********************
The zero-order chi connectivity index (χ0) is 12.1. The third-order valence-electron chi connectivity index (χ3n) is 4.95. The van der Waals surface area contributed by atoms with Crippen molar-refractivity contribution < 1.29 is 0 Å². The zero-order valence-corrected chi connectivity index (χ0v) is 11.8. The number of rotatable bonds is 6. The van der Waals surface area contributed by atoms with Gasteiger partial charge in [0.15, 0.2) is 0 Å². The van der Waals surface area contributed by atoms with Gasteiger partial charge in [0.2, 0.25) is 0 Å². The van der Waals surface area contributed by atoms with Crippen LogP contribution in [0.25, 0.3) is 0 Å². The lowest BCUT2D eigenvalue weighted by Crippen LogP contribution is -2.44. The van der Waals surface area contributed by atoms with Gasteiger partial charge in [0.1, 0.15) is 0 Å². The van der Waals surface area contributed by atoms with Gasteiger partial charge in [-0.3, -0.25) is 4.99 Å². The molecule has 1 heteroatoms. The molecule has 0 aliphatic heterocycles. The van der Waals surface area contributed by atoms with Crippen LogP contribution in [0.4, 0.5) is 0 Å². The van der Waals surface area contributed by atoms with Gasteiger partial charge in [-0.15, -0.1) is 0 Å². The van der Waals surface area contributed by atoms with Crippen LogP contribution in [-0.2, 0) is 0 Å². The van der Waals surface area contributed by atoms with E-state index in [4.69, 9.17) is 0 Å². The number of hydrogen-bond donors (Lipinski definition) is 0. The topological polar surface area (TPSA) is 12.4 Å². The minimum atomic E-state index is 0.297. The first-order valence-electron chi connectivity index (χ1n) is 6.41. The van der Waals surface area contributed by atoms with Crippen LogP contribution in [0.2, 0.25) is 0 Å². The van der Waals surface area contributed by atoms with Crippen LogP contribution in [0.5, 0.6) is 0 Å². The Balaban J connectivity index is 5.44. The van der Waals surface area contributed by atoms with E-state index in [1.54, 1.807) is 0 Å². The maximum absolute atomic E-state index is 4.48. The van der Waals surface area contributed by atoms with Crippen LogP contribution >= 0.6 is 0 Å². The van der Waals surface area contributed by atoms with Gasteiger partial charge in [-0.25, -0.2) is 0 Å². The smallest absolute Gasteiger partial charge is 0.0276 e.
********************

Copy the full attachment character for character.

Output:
The zero-order chi connectivity index (χ0) is 12.1. The third-order valence-electron chi connectivity index (χ3n) is 4.95. The van der Waals surface area contributed by atoms with Crippen molar-refractivity contribution < 1.29 is 0 Å². The zero-order valence-corrected chi connectivity index (χ0v) is 11.8. The number of rotatable bonds is 6. The van der Waals surface area contributed by atoms with Gasteiger partial charge in [0.15, 0.2) is 0 Å². The van der Waals surface area contributed by atoms with Gasteiger partial charge in [0.2, 0.25) is 0 Å². The van der Waals surface area contributed by atoms with Crippen LogP contribution in [0.25, 0.3) is 0 Å². The lowest BCUT2D eigenvalue weighted by Crippen LogP contribution is -2.44. The van der Waals surface area contributed by atoms with Gasteiger partial charge in [0.1, 0.15) is 0 Å². The van der Waals surface area contributed by atoms with Gasteiger partial charge in [-0.3, -0.25) is 4.99 Å². The molecule has 1 heteroatoms. The molecule has 0 aliphatic heterocycles. The van der Waals surface area contributed by atoms with Crippen LogP contribution in [0.4, 0.5) is 0 Å². The van der Waals surface area contributed by atoms with Gasteiger partial charge in [-0.15, -0.1) is 0 Å². The van der Waals surface area contributed by atoms with Crippen LogP contribution in [-0.2, 0) is 0 Å². The van der Waals surface area contributed by atoms with E-state index in [4.69, 9.17) is 0 Å². The number of hydrogen-bond donors (Lipinski definition) is 0. The topological polar surface area (TPSA) is 12.4 Å². The minimum atomic E-state index is 0.297. The first-order valence-electron chi connectivity index (χ1n) is 6.41. The van der Waals surface area contributed by atoms with Crippen LogP contribution in [0.2, 0.25) is 0 Å². The van der Waals surface area contributed by atoms with Crippen LogP contribution in [0.5, 0.6) is 0 Å². The Balaban J connectivity index is 5.44. The van der Waals surface area contributed by atoms with E-state index in [1.54, 1.807) is 0 Å². The maximum absolute atomic E-state index is 4.48. The van der Waals surface area contributed by atoms with Crippen LogP contribution >= 0.6 is 0 Å². The van der Waals surface area contributed by atoms with Gasteiger partial charge in [-0.25, -0.2) is 0 Å². The smallest absolute Gasteiger partial charge is 0.0276 e.